TOPEKA — Some Kansas state benefit programs may create a financial disincentive to marriage, but auditors who talked to recipients and to state employees found "little evidence that eligibility rules significantly influence clients' decisions about whether to marry," according to a report released Tuesday.
Lawmakers who want to change the rules to promote marriage "likely would have only a limited impact on clients' marital decisions," the audit concluded.
But three Republicans on the Legislative Post Audit Committee suggested that auditors didn’t dig deep enough to find the truth, and leaders at the Department of Health and Environment and Social and Rehabilitative Services say the report illustrates some financial disincentives to marriage.
Gov. Sam Brownback’s administration has voiced support for reforms and new programs that encourage marriage — including a $6.6 million federal grant the state applied for to promote marriage as a way to reduce child poverty. Meanwhile, SRS has announced changes to its policies that require people seeking help from the Temporary Assistance to Needy Families program, food stamps and child care assistance to report income of live-in boyfriends and girlfriends.
Auditors examined the eligibility criteria of 36 state benefit programs. They found that two federal programs for veterans have eligibility rules that financially discourage marriage, 29 other programs across several agencies might discourage marriage depending on circumstances and five do not discourage people from marrying.
One of the veterans programs pays monthly pension benefits to wartime veterans who are permanently or totally disabled. The amount of pension is tied to the veteran’s number of dependents and their income. A spouse’s income, in this case, decreases the pension payment.
The other veteran program is a death benefit that gives monthly payments to widows and unmarried children. If the widow or children marry, they are no longer eligible for payments.
But when auditors talked to the state employees who handle applications for programs and to 23 clients who use direct cash benefits from the temporary assistance to families program, they found most feel the benefit criteria don’t have a significant impact on people’s decision to get married.
The mixed findings and limited number of interviews with employees and recipients prompted three members of the 10-member committee to question whether the audit dug deep enough to find the truth. Sen. Terry Bruce, R-Hutchinson, said the audit doesn’t seem to meet scientific research standards, and he suggested the committee consider expanding it.
“Quite frankly, this isn’t an audit that complies with the reputation of post audit,” he said. “I have a higher threshold for our post audits.”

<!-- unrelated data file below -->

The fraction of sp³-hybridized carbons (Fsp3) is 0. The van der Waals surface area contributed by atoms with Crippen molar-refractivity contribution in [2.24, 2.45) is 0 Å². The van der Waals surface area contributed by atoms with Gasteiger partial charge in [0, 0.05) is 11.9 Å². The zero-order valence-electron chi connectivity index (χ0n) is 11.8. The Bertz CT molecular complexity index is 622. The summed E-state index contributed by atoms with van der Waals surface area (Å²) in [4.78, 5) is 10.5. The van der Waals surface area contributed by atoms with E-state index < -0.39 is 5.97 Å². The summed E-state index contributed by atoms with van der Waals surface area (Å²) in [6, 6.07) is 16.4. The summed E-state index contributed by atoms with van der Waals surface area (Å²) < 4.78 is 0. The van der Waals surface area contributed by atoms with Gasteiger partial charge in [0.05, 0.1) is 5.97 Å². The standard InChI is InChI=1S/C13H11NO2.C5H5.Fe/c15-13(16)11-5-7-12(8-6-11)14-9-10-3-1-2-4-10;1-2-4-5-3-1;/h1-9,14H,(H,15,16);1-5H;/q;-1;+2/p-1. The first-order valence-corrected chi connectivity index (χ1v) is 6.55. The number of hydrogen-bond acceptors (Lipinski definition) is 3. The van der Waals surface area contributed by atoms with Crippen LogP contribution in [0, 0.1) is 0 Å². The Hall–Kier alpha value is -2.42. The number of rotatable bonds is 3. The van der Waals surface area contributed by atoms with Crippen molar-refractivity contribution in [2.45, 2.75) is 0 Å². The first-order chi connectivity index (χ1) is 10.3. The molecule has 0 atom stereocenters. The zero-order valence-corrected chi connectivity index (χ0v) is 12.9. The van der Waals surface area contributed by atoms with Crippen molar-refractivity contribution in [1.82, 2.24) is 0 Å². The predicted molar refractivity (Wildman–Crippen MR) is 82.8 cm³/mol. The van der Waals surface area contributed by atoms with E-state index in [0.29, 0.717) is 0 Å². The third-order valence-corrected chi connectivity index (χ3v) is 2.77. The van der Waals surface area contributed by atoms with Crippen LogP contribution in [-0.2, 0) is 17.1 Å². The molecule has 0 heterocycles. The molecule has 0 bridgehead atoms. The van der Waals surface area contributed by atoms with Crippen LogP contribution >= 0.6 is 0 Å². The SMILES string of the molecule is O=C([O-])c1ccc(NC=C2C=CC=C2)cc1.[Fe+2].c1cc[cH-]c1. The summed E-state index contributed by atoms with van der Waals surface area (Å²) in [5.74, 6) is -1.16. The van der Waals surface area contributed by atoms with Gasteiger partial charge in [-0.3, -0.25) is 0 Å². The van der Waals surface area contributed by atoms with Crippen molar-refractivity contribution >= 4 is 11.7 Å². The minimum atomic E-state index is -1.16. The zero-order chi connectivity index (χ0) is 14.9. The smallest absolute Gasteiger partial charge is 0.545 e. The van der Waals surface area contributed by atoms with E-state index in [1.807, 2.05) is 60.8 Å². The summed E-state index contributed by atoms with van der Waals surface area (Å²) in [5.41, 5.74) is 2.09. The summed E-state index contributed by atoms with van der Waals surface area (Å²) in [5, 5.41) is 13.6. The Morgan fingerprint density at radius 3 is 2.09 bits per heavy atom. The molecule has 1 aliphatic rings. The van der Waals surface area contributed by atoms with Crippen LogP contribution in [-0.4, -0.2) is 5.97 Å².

The audit was conducted by the state’s Division of Legislative Post Audit.
Committee members voted to accept the audit, which doesn’t mean they endorse it. Before his motion to accept the audit, Bruce said lawmakers can always change laws that they view as a disincentive for marriage.
Sen. Mary Pilcher-Cook, R-Shawnee, was the lone vote against accepting the audit, which she said seemed subjective. She suggested auditors develop a new survey that starts with a hypothetical premise, such as describing current rules for a benefit program and asking clients whether they’d be more likely to get married if rules were changed to eliminate a disincentive or create an incentive.
Rep. Virgil Peck, R-Tyro, is an insurance agent. He said when he talks with clients who cohabitate, he asks if they have a date set for marriage. Peck said many people tell him they don’t plan to marry because of its impact on their government benefits. He suggested that he may be getting a more honest answer than clients provide when a government auditor calls them.
Auditors stood by their results, noting that some programs have privacy rules that blocked them from getting contact information to conduct interviews, and many benefit recipients they could reach declined to respond.
The audit was spurred in part by a 2008 Institute for American Values study that estimates that failed marriages and unwed childbirths cost Kansas $389 million via programs such as Medicaid and the State Child Health Insurance Program, court costs and forgone tax revenue.
Of that $389 million, $175 million is attributed to justice system costs, which includes police work and court costs caused when families break apart as well as crime attributed to childhood poverty. Another $78 million is attributed to Medicaid expenses.
A report released last month by the Census Bureau shows that Kansans marry and divorce at a slightly higher rate than the national average.
But nationally and locally, marriages have been on the decline, with more unmarried couples living together and younger couples delaying marriage as they try to find work in a rocky economy.
To read more, visit www.kansas.com.